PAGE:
Report on the 2020–21 Budget Estimates: I rise to speak on aspects of the Public Accounts and Estimates Committee 2020–21 budget estimates inquiry, and I will be referring also to the 2019–20 budget estimates inquiry as it relates to water issues and in particular to evidence given to that inquiry by the Minister for Water.
In this regard I want to speak first about the Connections Project. I know a lot of people over many years will have heard of the Connections Project, but I think having now reached its conclusion it is important to reflect on what that project delivered and what it means for our communities. It was the largest irrigation project ever undertaken. It was delivered by the Victorian government and jointly funded with the federal government. It has achieved 429 gigalitres of water savings, and 279 gigalitres of that water is part of Victoria’s commitment to the Murray-Darling Basin plan. I will say something more about that in a minute. 1725 kilometres of channels were decommissioned, 9500 meters installed and 7700 landowners’ systems modernised, so it was truly an amazing project, and it was born out of a realisation during the millennium drought of the changing climate, the need for modernisation of irrigation systems and of course issues of food security being recognised. We all remember the millennium drought and around about 2006, 2007 and 2008 that extraordinary time of unbelievable lack of water supply. The lake in Shepparton was completely dry for several years and there were no irrigation water allocations to farms. Dairy farmers were leaving in droves and marriages were breaking down—a truly horrendous time for those of us who lived in those regional towns where the impacts of the drought were felt.
A large community group got together. They called themselves the food bowl group and in negotiations with the Brumby government they were able to put together a plan for this modernisation project. There were over 4000 kilometres of channels winding their way through these irrigation areas, and the modernisation of that capacity reduced the channel length to improve the ability to deliver water to farms. We ended up seeing many channels being lined, some channels being closed and new and modern meters installed on our river systems. What we have been left with now is an extraordinarily modernised system of irrigation. We have lost many farmers along the way, particularly in the dairy industry in northern Victoria, and that is certainly a tragedy and a concern in itself.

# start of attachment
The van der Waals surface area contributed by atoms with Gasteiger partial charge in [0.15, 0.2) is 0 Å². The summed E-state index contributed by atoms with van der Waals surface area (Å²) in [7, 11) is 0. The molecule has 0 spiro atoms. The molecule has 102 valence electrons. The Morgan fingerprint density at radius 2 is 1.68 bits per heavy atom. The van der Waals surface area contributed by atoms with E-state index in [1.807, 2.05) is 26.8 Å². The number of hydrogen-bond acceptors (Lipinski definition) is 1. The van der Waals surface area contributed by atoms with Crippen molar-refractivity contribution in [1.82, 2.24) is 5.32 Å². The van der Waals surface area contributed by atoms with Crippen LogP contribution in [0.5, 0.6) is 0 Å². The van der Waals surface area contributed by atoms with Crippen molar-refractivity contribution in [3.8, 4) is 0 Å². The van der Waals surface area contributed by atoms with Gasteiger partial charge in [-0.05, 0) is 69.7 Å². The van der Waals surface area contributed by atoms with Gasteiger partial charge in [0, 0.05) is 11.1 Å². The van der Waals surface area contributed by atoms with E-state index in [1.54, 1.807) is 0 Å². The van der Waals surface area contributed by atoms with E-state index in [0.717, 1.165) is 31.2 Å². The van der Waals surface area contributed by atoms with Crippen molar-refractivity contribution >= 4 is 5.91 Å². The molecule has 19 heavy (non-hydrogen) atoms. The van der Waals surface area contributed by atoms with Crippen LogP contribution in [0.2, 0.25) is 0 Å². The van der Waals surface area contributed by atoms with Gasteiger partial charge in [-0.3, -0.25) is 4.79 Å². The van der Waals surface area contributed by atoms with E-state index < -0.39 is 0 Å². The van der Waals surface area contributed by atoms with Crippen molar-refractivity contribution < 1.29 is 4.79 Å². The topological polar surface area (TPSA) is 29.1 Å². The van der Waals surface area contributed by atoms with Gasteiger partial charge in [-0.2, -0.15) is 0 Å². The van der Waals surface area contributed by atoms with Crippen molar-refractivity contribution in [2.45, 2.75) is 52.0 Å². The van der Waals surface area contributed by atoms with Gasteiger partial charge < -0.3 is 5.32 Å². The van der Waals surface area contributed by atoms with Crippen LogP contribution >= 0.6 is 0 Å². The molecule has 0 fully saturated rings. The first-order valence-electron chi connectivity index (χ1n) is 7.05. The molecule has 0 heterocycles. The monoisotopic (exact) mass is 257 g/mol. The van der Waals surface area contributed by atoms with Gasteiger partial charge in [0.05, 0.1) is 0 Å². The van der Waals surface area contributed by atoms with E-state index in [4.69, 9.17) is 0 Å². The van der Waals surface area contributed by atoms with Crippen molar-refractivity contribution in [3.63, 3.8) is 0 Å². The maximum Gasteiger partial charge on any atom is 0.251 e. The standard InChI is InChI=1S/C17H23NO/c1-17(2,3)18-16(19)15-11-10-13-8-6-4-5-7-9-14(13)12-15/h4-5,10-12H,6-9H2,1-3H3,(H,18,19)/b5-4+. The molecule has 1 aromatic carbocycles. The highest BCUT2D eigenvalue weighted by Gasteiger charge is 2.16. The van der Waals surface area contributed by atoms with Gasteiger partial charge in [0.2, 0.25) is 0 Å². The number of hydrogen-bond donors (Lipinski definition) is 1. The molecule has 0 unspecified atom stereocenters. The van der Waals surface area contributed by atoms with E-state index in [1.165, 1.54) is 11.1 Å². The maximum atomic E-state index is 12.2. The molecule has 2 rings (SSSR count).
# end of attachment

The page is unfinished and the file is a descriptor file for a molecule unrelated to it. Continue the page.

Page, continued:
But the project has seen delivery of part of our water requirement to the Murray-Darling Basin plan, and with only a couple of years left to go until effectively D-Day on the Murray-Darling Basin plan, when the audit of water delivered by all of the states to achieve that 2750 gigalitres will be undertaken, there is a serious concern in our region about the fact that there are still many projects underway that will not be completed by that date. New South Wales, Victoria and even South Australia are saying, ‘We’ve got projects underway but they cannot be completed by that time’.
Under the current federal Water Act 2007, if the water is not delivered, if it is not available, if it is not part of the plan by that time, the legislation provides for the federal government to go out and buy the water. We saw the impacts of buybacks on our regions—empty shops, farmers leaving. We are terrified in our community that that will happen again, and we see a federal Liberal-National party government with no plan for what will happen in 2024. We have an opposition Labor federally who have not said what is happening, but they have always stood by delivering the plan in full and on time.
We have an independent standing in our region; there are many independents standing across areas in this forthcoming federal election. Our only hope is to have an independent who can negotiate effectively with whoever is in government at the time. When 2024 comes we need to know that the Productivity Commission will be listened to, that flexibility will be delivered and that there will be more time given to governments and communities to deliver the water that does need to be delivered but to do it in a way that is feasible.